Updates from the world of quiet ventilation
Wiring in a Ceiling Fan
Ok, so this has the potential to be the most boring blog in the history of the internet so we’ll try and keep it interesting.
Firstly, the usual disclaimer. When it comes to electrics, safety is most important. There are only certain things you are allowed to do yourselves and If you are not experienced or confident with electrical work then we would recommend getting a Part P registered electrician to do it for you. All of the information offered in this blog is for information only, it should be taken only as a guide and Fantasia Dist Ltd cannot be held responsible for any loss or damage caused by using this guide. Always make sure the power is isolated at least 30 minutes before commencing any electrical work.
Now some good news!
If you are replacing a light fitting with a ceiling fan then you are able (If you want to) to do this yourself. It’s the same rule that covers replacing a 13amp plug socket. It’s fairly straightforward to replace a light fitting with a ceiling fan but we would always recommend taking a photo of the old light fitting wiring before removing the light fitting. This way you should be able to identify which wires are which.
Now, once you have taken the old light fitting down you may well be presented with something like the below. Bear in mind these are the older wiring colours. If your house was rewired after 2004 then your wires may have been changed to the harmonized version (see the picture at the end of the blog).
The Red wires are permanent live, the Black wires are neutral and the black wire with the red sleeve (left hand side) is the switched live (From the switch on the wall). Below are the wires you can expect to see coming from a basic ceiling fan & Light.
Additionally the Ceiling Fan & Light will probably have individual pull switched on them like the one in the picture below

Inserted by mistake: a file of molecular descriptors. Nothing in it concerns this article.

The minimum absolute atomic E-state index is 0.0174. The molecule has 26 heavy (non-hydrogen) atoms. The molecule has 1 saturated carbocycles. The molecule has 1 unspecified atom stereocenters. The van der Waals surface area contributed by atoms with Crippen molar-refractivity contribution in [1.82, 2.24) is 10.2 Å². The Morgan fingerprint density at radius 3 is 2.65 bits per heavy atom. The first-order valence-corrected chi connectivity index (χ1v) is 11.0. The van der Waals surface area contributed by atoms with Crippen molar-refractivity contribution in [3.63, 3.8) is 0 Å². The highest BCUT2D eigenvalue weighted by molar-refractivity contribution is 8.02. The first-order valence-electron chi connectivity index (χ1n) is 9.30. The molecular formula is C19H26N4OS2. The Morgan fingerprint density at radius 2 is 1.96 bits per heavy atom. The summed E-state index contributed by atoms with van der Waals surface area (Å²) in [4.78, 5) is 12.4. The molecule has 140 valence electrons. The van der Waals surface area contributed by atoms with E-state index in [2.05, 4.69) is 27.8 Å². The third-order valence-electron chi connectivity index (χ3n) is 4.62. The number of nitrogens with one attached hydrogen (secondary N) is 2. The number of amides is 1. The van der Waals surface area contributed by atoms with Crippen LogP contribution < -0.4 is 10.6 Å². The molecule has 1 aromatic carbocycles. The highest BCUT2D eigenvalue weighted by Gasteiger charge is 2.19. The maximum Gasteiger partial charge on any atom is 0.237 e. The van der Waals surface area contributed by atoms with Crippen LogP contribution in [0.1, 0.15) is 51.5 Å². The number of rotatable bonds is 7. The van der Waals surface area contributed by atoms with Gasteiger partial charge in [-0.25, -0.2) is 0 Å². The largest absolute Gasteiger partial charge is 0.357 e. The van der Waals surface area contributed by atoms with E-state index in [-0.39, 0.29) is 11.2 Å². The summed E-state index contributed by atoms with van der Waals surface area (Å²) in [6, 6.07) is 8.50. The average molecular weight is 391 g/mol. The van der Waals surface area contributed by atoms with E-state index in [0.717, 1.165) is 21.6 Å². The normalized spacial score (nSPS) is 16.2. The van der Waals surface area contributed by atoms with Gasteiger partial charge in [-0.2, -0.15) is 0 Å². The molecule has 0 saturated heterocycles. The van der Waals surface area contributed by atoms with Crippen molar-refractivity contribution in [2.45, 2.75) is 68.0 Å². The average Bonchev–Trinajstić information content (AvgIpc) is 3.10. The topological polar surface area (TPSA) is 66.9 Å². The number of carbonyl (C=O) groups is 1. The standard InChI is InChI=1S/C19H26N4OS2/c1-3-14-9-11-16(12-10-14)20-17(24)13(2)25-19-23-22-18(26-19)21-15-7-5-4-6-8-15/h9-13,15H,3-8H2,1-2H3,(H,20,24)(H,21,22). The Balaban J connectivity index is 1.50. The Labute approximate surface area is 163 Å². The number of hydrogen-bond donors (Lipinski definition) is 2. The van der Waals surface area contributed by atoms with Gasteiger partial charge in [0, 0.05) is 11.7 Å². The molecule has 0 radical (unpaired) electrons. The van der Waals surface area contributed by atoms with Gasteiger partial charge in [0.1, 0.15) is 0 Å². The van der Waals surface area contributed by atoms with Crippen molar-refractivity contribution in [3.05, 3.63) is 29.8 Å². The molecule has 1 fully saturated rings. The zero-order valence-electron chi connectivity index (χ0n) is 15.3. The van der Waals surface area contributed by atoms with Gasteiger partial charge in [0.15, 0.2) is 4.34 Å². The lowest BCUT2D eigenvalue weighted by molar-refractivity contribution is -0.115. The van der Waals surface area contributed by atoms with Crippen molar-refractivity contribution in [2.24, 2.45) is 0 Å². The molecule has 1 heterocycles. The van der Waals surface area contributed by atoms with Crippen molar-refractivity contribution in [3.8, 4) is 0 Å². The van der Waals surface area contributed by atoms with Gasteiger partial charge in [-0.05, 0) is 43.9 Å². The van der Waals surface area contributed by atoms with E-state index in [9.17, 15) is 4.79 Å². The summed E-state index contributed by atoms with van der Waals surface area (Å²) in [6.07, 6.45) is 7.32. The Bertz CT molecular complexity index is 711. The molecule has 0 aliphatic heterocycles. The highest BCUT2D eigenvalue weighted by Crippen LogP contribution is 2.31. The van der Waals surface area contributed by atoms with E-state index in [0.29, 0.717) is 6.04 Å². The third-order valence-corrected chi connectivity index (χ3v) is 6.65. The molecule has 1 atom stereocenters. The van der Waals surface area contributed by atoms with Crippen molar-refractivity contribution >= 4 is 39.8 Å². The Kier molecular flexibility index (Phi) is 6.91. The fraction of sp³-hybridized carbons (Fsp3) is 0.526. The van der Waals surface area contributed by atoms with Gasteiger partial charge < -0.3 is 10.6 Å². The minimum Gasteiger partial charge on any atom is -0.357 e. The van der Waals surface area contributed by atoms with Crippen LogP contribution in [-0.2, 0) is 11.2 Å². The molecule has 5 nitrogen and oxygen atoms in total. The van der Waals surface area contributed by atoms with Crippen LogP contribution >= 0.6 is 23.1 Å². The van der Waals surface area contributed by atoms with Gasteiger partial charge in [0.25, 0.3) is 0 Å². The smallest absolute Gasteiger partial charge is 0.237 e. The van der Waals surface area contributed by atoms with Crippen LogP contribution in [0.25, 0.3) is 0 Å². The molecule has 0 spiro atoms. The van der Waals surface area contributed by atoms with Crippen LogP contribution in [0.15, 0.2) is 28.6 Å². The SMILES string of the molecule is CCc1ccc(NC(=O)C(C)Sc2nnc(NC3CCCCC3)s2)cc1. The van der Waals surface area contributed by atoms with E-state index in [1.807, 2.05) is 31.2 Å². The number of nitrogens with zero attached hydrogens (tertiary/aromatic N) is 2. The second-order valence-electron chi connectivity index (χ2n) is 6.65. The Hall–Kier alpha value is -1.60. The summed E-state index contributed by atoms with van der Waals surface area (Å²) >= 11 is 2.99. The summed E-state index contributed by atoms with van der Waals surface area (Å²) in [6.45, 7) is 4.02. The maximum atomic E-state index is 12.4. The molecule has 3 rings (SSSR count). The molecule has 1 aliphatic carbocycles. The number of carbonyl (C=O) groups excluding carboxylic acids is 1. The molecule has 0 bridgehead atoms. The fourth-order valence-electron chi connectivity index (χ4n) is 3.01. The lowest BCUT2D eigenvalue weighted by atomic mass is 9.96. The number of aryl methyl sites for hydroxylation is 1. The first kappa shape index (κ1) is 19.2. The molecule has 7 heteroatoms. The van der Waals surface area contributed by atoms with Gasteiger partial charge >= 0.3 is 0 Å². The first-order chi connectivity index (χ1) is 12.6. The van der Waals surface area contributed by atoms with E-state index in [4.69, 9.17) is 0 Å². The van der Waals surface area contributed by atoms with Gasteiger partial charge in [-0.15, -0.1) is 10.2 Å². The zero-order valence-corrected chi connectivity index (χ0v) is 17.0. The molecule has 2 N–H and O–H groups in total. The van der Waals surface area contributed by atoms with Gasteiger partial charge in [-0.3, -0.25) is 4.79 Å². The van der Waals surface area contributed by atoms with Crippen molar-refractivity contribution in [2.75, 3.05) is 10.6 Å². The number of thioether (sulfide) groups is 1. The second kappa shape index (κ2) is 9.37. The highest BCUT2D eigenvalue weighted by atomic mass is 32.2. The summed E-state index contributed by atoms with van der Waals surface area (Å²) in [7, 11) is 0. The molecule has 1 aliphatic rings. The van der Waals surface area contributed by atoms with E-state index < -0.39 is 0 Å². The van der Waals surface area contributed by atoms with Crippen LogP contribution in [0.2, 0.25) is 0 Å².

The more basic style of ceiling fan such as the one below has two pull switches. This means that you can wire the fan to the permanent live and still have switch control.
With all this new-found knowledge we can now wire the fan up to operate. The way we would recommend doing this is so that the ceiling fan is operational evening when the wall light switch is off (so you can use the fan at night with the light switched off at the wall). To do this you need to wire:
- Light on Fan Live (Orange) TO Switched Live (Black with Red Sleeve or Brown with Blue Sleeve)
- Ceiling Fan Live (Brown) TO Permanent Live (Group of Red or Group of Brown)
- Neutral (Blue) TO Neutral (Black or Blue)
- Earth TO Earth (Ashes to Ashes, Dust to Dust)
Ensure the Earth is connected up, this is a safety feature and safety is most important.
If you only have a Switched Live and no permanent live then the Live from the fan AND the Live from the light will both need to connect to your switched live BUT this will mean than both the fan and light will only work when the wall switch is in the ON position.
Equally, if you only have a permanent live at ceiling level then you can connect both the Live from the fan and the live from the light to the permanent live and operate both independently on the pull cords on the fan itself
Some fans have a remote control handset and receiver. This actually makes things easier as the remote receiver splits the lives so you only need one live input. We would recommend using the switched live to power the remote receiver. This means that, in the unlikely event of a remote receiver failure, you can switch off power to the unit at the wall switch.
As mentioned earlier, in 2004, and just to make your life more complicated, wiring code in the UK was ‘Harmonized’. See the illustration below. This means that all appliances that need wiring in will also have the new harmonized colour coding
We hope this helps and thanks for reading.
Other blogs on interesting ceiling fan stuff can be found below:
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